Find Information About:

Drugs & Supplements

Get information and reviews on prescription drugs, over-the-counter medications, vitamins, and supplements. Search by name or medical condition.

Pill Identifier

Pill Identifier

Having trouble identifying your pills?

Enter the shape, color, or imprint of your prescription or OTC drug. Our pill identification tool will display pictures that you can compare to your pill.

Get Started

My Medicine

Save your medicine, check interactions, sign up for FDA alerts, create family profiles and more.

Get Started

WebMD Health Experts and Community

Talk to health experts and other people like you in WebMD's Communities. It's a safe forum where you can create or participate in support groups and discussions about health topics that interest you.

  • Second Opinion

    Second Opinion

    Read expert perspectives on popular health topics.

  • Community


    Connect with people like you, and get expert guidance on living a healthy life.

Got a health question? Get answers provided by leading organizations, doctors, and experts.

Get Answers

Sign up to receive WebMD's award-winning content delivered to your inbox.

Sign Up

Allergies Health Center

Font Size

Kids With Peanut Allergy Grow Up Worried

Children Feel Scared, Restricted About Food
WebMD Health News

Nov. 20, 2003 -- Children with a peanut allergy grow up anxious about food -- and it makes childhood far less fun.

A new study, looking at the quality-of-life impact of peanut allergy, appears in the current issue of Pediatric Allergy and Immunology.

In it, 20 children with a peanut allergy and 20 with insulin-dependent diabetes completed questionnaires asking about various lifestyle issues and how their disease affected them.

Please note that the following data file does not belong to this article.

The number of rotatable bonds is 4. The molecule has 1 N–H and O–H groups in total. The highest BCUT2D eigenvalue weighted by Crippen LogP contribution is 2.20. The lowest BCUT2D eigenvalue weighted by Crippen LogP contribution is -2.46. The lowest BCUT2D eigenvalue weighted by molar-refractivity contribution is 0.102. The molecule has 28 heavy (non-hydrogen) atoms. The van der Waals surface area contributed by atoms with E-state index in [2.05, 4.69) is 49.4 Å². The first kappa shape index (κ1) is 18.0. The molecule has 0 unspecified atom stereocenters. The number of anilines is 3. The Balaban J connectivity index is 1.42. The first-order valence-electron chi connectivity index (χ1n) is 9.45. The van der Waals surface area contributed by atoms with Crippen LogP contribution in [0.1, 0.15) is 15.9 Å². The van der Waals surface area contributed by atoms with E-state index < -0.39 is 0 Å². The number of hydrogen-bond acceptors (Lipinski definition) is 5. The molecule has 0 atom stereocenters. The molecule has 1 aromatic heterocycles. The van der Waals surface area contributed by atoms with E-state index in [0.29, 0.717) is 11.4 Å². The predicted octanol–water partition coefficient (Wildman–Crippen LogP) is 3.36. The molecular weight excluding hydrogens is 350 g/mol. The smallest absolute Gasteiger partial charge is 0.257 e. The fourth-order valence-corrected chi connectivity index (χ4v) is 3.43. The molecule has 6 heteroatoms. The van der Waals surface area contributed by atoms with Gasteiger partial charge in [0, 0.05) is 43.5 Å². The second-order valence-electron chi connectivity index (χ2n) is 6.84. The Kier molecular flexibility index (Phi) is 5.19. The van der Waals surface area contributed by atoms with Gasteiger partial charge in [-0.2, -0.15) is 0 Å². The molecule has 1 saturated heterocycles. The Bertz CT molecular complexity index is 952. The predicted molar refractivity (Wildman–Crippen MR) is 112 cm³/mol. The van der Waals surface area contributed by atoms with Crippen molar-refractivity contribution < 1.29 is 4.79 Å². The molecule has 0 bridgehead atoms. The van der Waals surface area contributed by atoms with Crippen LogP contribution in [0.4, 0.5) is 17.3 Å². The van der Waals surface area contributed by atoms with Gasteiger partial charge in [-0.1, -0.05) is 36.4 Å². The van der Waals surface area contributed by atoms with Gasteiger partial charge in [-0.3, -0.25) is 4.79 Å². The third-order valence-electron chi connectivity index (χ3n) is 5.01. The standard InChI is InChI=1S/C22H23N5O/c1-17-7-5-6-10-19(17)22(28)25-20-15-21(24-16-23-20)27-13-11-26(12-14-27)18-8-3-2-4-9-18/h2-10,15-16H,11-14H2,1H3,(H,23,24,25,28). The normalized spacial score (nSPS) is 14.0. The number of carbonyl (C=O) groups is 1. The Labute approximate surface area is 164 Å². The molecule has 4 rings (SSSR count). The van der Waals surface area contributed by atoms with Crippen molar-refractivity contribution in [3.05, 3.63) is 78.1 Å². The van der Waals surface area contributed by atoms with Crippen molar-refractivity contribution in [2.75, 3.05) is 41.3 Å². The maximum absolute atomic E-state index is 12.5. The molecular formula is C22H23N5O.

Those children with peanut allergies reported significantly higher anxiety about eating, especially when eating away from home. However, both groups of children had similar concerns and worries about treating their disease, whether they were at home or school, writes lead researcher Natalie J. Avery, MD, with the University of Southampton.

According to the study, allergic children reported being more afraid of accidentally eating peanuts than diabetic children reported being afraid of low blood sugar. Children with peanut allergies reported being either very scared or extremely scared of accidental consumption of peanuts, while children with diabetes reported to be moderately scared or less.

Eighty-five percent of kids with peanut allergies checked food labels, while only 50% of children with diabetes said they checked labels.

For 60% of kids with a peanut allergy, eating out always meant going to the same restaurant because it was "safe."

Kids with peanut allergies felt more restricted from physical activities than other kids did -- although kids with insulin-dependant diabetes didn't feel this way. Children with insulin dependant diabetes said that physical activity helped their condition.

Overall, the peanut-allergy kids had poorer quality of life than kids with diabetes. "This appears to be related to anxiety," writes Avery. "It appears that [these kids] are aware that their condition might be fatal." Children with diabetes may not be aware of the long-term implications of their disease, she adds.

Her study shows how "simple tasks like shopping or eating in restaurants can be extremely frightening, even perceived as life-threatening," she writes.

It's vital that parents instill a positive attitude and soften the child's overly anxious tendencies -- allowing them to live a less restricted lifestyle, Avery adds.

SOURCE: Avery, N. Pediatric Allergy and Immunology; vol 14: pp 1-5.

Today on WebMD

man blowing nose
Make these tweaks to your diet, home, and lifestyle.
Allergy capsule
Breathe easier with these products.
cat on couch
Live in harmony with your cat or dog.
Woman sneezing with tissue in meadow
Which ones affect you?

blowing nose
woman with sore throat
lone star tick
Woman blowing nose

Send yourself a link to download the app.

Loading ...

Please wait...

This feature is temporarily unavailable. Please try again later.


Now check your email account on your mobile phone to download your new app.

cat lying on shelf
Allergy prick test
Man sneezing into tissue
Woman holding feather duster up to face, twitching